With the support of institutions like the ILO, IOM, UNCDF and others, the Ministry can establish a national skills development institution, which would not be engaged in direct training activities, but would train the trainers and formulate curricula and manuals for other skill development centres. The institution shall organise and support regional training centres.
While the Ministry is effectively discharging its responsibilities regarding the facilitation of labour migrants traveling abroad, remittance issues appear not to have a focal institution. The National Bank was supposed to be leading this activity, but we don’t see any attempts to do so. The Bank issued a directive 13 years ago, but we have not witnessed any movement after that.
ILO organised an experience sharing trip to the Philippines in February 2019 in which the central bank was invited to participate but didn’t bother to send a representative.
Eyob Tekalegn(PhD), during his brief tenure at the National Economic Planning Commission, launched a study on remittance that seems to be going at a snail’s pace.
Eyob Tesfaye (PhD) of UNCDF and Aida Awol of the ILO, who have joined me in my crusade to do something on remittance, deserve recognition, although our efforts are not getting anywhere due to lack of attention.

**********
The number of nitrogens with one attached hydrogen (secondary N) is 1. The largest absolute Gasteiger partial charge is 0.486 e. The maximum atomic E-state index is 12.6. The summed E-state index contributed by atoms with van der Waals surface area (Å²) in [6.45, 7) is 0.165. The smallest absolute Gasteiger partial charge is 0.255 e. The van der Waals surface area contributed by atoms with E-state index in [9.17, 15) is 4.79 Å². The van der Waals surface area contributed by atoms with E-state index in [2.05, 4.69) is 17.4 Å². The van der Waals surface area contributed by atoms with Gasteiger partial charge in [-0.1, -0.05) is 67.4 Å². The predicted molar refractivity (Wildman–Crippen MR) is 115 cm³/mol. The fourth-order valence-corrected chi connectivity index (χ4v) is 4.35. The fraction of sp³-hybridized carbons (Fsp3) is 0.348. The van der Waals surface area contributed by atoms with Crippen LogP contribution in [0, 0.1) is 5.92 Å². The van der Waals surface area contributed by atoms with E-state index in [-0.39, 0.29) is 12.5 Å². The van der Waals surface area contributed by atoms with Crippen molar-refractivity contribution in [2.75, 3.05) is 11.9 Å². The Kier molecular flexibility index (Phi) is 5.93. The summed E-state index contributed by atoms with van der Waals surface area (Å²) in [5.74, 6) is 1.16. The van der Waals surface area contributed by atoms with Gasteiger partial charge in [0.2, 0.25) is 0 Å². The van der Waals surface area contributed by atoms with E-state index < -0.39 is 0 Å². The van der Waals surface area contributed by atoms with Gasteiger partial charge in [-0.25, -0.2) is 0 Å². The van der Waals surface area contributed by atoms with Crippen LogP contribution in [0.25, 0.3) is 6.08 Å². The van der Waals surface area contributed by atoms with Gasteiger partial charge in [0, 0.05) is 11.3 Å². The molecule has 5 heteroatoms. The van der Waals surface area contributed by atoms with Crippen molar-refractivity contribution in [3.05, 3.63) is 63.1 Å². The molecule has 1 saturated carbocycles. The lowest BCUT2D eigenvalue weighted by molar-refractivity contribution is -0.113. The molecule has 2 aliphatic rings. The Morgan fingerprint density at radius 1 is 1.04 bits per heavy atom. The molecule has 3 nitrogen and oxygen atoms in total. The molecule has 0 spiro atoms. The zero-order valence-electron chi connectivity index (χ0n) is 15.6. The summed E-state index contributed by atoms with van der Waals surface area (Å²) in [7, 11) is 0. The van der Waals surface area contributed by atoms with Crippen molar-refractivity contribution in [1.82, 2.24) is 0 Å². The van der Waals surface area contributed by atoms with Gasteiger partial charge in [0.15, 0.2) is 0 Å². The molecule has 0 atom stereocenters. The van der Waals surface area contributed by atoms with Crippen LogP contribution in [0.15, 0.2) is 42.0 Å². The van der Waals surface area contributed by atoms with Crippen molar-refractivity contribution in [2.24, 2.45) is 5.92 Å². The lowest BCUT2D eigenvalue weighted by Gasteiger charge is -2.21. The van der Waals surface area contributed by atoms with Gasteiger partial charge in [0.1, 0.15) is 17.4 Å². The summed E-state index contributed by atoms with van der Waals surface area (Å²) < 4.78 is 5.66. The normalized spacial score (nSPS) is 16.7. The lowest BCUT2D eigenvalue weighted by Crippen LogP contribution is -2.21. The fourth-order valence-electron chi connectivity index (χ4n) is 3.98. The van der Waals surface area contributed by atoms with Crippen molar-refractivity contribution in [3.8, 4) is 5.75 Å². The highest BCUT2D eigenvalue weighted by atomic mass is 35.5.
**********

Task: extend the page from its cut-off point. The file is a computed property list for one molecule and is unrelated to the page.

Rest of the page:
The Commercial Bank of Ethiopia and all other commercial banks scramble for the remittance, which comes by itself, by deafening us with boring and repetitive advertisements and offers of prizes. They are all working hard to grab the forex and meanwhile encouraging conspicuous consumption of remittance proceeds. I am yet to see one single commercial bank engaged in creative ways of working on the remittance’s sources.
I call upon all concerned to work on creating an institution that owns the work - something like what they call “process owners” in government ministries. The government should also stop playing hide and seek games with parallel market operators and consider liberalisation measures like allowing private forex shops. So far, remittance is the gold mine that Ethiopia has ignored.
PUBLISHED ON Jun 29,2019 [ VOL 20 , NO 1000]